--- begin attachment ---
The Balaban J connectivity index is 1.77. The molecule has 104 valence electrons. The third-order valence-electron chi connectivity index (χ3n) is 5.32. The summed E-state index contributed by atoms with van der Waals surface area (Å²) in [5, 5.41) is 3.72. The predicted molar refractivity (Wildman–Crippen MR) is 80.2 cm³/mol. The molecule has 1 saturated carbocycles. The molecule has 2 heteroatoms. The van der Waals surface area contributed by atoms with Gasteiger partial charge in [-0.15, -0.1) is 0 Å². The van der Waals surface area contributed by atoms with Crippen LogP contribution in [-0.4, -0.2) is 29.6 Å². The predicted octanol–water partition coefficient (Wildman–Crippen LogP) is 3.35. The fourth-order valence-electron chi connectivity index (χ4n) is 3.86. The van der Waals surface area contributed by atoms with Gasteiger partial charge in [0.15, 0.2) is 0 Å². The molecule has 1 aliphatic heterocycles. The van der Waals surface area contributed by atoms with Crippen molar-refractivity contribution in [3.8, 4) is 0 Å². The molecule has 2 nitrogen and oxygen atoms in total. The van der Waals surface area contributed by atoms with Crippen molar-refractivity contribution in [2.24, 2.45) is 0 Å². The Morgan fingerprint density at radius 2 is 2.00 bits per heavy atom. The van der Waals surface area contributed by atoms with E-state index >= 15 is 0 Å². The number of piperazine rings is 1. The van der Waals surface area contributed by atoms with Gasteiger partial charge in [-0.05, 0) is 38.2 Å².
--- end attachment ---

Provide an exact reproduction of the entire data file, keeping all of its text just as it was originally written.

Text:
The Balaban J connectivity index is 1.77. The molecule has 104 valence electrons. The third-order valence-electron chi connectivity index (χ3n) is 5.32. The summed E-state index contributed by atoms with van der Waals surface area (Å²) in [5, 5.41) is 3.72. The predicted molar refractivity (Wildman–Crippen MR) is 80.2 cm³/mol. The molecule has 1 saturated carbocycles. The molecule has 2 heteroatoms. The van der Waals surface area contributed by atoms with Gasteiger partial charge in [-0.15, -0.1) is 0 Å². The van der Waals surface area contributed by atoms with Crippen LogP contribution in [-0.4, -0.2) is 29.6 Å². The predicted octanol–water partition coefficient (Wildman–Crippen LogP) is 3.35. The fourth-order valence-electron chi connectivity index (χ4n) is 3.86. The van der Waals surface area contributed by atoms with Gasteiger partial charge in [0.15, 0.2) is 0 Å². The molecule has 1 aliphatic heterocycles. The van der Waals surface area contributed by atoms with Crippen molar-refractivity contribution in [3.8, 4) is 0 Å². The molecule has 2 nitrogen and oxygen atoms in total. The van der Waals surface area contributed by atoms with Crippen molar-refractivity contribution in [2.24, 2.45) is 0 Å². The Morgan fingerprint density at radius 2 is 2.00 bits per heavy atom. The van der Waals surface area contributed by atoms with E-state index >= 15 is 0 Å². The number of piperazine rings is 1. The van der Waals surface area contributed by atoms with Gasteiger partial charge in [-0.05, 0) is 38.2 Å².